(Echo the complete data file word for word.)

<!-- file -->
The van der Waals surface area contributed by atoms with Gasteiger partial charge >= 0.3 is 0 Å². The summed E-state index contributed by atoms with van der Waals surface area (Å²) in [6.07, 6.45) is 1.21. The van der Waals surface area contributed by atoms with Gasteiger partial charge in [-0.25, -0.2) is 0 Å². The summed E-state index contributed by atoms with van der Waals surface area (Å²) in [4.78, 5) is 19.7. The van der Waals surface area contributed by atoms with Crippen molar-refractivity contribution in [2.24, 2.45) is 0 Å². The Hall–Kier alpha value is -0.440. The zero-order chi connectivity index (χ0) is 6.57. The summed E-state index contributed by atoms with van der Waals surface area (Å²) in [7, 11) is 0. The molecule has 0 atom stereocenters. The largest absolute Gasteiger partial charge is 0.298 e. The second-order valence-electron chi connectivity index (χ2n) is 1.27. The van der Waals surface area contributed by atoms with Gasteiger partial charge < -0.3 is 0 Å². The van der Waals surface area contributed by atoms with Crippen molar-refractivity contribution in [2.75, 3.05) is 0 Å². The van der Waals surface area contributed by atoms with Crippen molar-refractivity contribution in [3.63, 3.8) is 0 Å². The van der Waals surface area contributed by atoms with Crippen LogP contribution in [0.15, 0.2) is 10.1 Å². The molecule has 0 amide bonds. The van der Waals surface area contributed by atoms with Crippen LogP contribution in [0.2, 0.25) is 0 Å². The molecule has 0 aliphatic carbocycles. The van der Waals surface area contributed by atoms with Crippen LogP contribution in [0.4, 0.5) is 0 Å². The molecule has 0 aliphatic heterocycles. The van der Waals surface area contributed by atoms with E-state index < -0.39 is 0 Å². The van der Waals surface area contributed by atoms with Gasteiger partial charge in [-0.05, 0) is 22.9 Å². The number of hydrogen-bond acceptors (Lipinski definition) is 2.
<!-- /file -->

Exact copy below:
The van der Waals surface area contributed by atoms with Gasteiger partial charge >= 0.3 is 0 Å². The summed E-state index contributed by atoms with van der Waals surface area (Å²) in [6.07, 6.45) is 1.21. The van der Waals surface area contributed by atoms with Gasteiger partial charge in [-0.25, -0.2) is 0 Å². The summed E-state index contributed by atoms with van der Waals surface area (Å²) in [4.78, 5) is 19.7. The van der Waals surface area contributed by atoms with Crippen molar-refractivity contribution in [2.24, 2.45) is 0 Å². The Hall–Kier alpha value is -0.440. The zero-order chi connectivity index (χ0) is 6.57. The summed E-state index contributed by atoms with van der Waals surface area (Å²) in [7, 11) is 0. The molecule has 0 atom stereocenters. The largest absolute Gasteiger partial charge is 0.298 e. The second-order valence-electron chi connectivity index (χ2n) is 1.27. The van der Waals surface area contributed by atoms with Gasteiger partial charge < -0.3 is 0 Å². The van der Waals surface area contributed by atoms with Crippen molar-refractivity contribution in [2.75, 3.05) is 0 Å². The van der Waals surface area contributed by atoms with Crippen molar-refractivity contribution in [3.63, 3.8) is 0 Å². The van der Waals surface area contributed by atoms with Crippen LogP contribution in [0.15, 0.2) is 10.1 Å². The molecule has 0 amide bonds. The van der Waals surface area contributed by atoms with Crippen LogP contribution in [0.2, 0.25) is 0 Å². The molecule has 0 aliphatic carbocycles. The van der Waals surface area contributed by atoms with Crippen LogP contribution in [0.4, 0.5) is 0 Å². The molecule has 0 aliphatic heterocycles. The van der Waals surface area contributed by atoms with E-state index < -0.39 is 0 Å². The van der Waals surface area contributed by atoms with Gasteiger partial charge in [-0.05, 0) is 22.9 Å². The number of hydrogen-bond acceptors (Lipinski definition) is 2.